Let's start with a new simple experiment below:

we send s-photons through a double slit...and get an interference pattern

now we send p-photons through a polarizer to find out which-way (i.e. mark the photon)

then we do co-incidence count-

what pattern would s-photons have on the co-incidence counts?
what pattern would p-photons have on the co-incidence counts?
 
  • #9
You realize you have to have both P and S photons being detected at the same time for coincidence counts right?
 
  • #10
Drakkith said:
You realize you have to have both P and S photons being detected at the same time for coincidence counts right?

yes...(..not same time though...but...correlated to same emission time, i guess that is what you mean to say..)...but see my reply to zonde's post where...


you have both interference pattern and which-way...its the same issue...and ...zonde has expressed what I am talking about….

its the last post on this link -->

https://www.physicsforums.com/showthread.php?t=503667&page=6
 
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  • #11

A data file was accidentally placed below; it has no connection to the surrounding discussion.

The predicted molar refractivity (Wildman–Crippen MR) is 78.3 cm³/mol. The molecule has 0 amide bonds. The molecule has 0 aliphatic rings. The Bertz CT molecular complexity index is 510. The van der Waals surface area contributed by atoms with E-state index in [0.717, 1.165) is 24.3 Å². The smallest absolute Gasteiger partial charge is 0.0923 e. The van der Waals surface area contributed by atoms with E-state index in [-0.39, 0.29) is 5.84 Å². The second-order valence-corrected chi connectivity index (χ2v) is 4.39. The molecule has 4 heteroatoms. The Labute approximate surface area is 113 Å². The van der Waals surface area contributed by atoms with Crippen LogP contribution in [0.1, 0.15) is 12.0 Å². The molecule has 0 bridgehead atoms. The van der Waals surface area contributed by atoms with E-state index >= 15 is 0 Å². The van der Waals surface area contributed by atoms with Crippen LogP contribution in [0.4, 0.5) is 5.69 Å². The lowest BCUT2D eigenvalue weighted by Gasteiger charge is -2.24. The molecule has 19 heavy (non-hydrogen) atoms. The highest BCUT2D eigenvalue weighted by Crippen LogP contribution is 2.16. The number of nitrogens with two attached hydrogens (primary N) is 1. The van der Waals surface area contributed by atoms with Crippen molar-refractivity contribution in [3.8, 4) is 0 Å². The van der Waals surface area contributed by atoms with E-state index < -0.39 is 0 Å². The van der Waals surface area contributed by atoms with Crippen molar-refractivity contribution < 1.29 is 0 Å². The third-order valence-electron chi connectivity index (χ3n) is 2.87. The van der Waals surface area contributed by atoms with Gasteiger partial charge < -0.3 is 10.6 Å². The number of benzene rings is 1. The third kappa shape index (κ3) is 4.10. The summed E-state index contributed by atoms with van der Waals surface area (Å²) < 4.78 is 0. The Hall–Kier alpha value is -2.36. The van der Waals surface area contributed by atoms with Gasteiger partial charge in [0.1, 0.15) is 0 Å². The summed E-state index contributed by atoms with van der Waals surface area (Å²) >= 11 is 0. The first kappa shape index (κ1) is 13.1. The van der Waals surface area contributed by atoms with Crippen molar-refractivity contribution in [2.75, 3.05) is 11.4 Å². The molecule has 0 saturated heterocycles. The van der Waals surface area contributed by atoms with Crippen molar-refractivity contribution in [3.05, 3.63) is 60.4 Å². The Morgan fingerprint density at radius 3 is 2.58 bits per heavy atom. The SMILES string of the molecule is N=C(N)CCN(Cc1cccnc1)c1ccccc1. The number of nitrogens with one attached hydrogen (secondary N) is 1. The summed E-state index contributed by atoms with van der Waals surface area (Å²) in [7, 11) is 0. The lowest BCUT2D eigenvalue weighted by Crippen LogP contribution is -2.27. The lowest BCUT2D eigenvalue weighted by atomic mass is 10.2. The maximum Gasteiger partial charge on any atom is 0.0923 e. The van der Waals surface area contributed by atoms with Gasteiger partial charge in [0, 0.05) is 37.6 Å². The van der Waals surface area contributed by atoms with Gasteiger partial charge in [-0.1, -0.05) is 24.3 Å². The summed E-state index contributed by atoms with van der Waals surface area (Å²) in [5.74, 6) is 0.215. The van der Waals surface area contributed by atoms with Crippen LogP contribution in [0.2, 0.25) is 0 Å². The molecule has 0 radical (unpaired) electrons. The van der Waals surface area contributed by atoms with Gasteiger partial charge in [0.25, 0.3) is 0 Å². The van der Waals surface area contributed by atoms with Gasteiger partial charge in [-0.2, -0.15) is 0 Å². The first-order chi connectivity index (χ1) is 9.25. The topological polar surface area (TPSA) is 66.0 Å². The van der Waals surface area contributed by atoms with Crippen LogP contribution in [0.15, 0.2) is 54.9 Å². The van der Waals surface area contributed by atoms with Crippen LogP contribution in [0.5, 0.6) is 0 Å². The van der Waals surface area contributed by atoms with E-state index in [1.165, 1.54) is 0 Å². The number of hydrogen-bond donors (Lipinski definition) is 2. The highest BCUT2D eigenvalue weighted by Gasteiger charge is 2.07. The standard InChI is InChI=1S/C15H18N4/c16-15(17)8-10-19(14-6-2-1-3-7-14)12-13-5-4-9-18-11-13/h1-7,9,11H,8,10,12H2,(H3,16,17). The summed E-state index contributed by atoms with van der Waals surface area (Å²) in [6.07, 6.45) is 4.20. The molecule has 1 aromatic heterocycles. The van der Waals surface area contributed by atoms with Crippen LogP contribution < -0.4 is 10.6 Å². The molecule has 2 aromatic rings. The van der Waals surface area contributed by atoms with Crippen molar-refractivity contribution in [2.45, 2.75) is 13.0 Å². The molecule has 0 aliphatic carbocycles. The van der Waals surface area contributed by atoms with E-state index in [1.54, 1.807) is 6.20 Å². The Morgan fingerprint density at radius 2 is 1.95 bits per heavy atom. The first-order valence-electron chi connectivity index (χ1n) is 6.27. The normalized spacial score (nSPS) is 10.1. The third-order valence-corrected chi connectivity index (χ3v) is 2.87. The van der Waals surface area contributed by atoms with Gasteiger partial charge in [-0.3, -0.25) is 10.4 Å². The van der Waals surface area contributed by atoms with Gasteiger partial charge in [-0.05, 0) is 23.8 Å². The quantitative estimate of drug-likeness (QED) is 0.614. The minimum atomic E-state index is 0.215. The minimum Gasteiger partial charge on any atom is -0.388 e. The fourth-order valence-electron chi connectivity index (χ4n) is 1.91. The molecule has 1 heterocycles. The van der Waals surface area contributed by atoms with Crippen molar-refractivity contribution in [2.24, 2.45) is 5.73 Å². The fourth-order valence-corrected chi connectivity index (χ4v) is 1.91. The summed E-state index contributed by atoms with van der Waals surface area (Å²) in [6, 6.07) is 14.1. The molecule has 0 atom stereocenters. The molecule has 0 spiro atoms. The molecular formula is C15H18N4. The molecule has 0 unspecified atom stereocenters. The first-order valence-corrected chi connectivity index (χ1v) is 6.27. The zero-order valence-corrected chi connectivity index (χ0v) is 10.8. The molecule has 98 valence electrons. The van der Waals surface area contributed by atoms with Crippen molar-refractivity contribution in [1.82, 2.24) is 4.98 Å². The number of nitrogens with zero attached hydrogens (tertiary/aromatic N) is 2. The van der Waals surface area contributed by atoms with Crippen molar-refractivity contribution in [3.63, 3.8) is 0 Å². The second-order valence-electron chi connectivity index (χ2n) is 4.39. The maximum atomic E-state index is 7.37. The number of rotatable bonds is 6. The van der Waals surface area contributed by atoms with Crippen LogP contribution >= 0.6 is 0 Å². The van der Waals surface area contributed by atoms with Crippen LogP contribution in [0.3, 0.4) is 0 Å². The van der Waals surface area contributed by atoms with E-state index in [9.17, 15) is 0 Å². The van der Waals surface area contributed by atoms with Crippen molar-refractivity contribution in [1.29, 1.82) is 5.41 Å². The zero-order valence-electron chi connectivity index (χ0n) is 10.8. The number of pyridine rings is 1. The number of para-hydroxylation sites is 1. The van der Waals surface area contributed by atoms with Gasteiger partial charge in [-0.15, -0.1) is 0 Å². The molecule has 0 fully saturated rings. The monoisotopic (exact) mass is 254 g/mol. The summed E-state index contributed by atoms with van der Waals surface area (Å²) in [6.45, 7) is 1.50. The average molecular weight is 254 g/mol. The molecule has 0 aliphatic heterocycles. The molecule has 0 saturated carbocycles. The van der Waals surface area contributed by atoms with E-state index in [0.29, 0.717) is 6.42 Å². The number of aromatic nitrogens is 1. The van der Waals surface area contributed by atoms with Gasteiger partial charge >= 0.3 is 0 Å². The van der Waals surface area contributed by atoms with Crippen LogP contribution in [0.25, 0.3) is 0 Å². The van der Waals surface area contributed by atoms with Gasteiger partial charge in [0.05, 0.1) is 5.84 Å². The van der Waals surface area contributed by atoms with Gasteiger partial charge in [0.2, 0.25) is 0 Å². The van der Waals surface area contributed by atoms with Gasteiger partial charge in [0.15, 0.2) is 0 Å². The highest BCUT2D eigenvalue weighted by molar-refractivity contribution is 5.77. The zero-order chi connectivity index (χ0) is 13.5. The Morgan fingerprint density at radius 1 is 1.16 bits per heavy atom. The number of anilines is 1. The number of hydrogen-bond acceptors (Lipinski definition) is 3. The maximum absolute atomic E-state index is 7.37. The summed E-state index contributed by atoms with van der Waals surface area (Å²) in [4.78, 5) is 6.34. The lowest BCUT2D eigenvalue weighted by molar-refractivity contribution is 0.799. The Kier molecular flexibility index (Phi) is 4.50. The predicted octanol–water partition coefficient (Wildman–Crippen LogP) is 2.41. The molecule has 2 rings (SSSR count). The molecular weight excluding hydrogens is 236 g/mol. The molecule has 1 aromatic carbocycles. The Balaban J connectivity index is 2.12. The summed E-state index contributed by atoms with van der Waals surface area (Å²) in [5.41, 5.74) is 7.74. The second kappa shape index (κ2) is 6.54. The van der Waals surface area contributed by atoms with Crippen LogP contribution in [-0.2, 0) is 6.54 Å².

San K said:
we send s-photons through a double slit...and get an interference pattern

now we send p-photons through a polarizer to find out which-way (i.e. mark the photon)

then we do co-incidence count-

what pattern would s-photons have on the co-incidence counts?
what pattern would p-photons have on the co-incidence counts?

I'm very much a layman but this is the way I see it (apologies if this is wrong, but I'm sure someone will correct me): -
You can't get which way info simply by looking at the p-photon. You can only get which path information by comparing the polarization of the p-photon with the polarization of the s-photon.
e.g.
if p-photon is vertical and s-photon is rotated left then s-photon went through slit 1
if p-photon is vertical and s-photon is rotated right then s-photon went through slit 2
if p-photon is horizontal and s-photon is rotated right then s-photon went through slit 1
if p-photon is horizontal and s-photon is rotated left then s-photon went through slit 2

So, without QWPs in place I would expect there to be an interference pattern, as we don't have which way information.
 
  • #12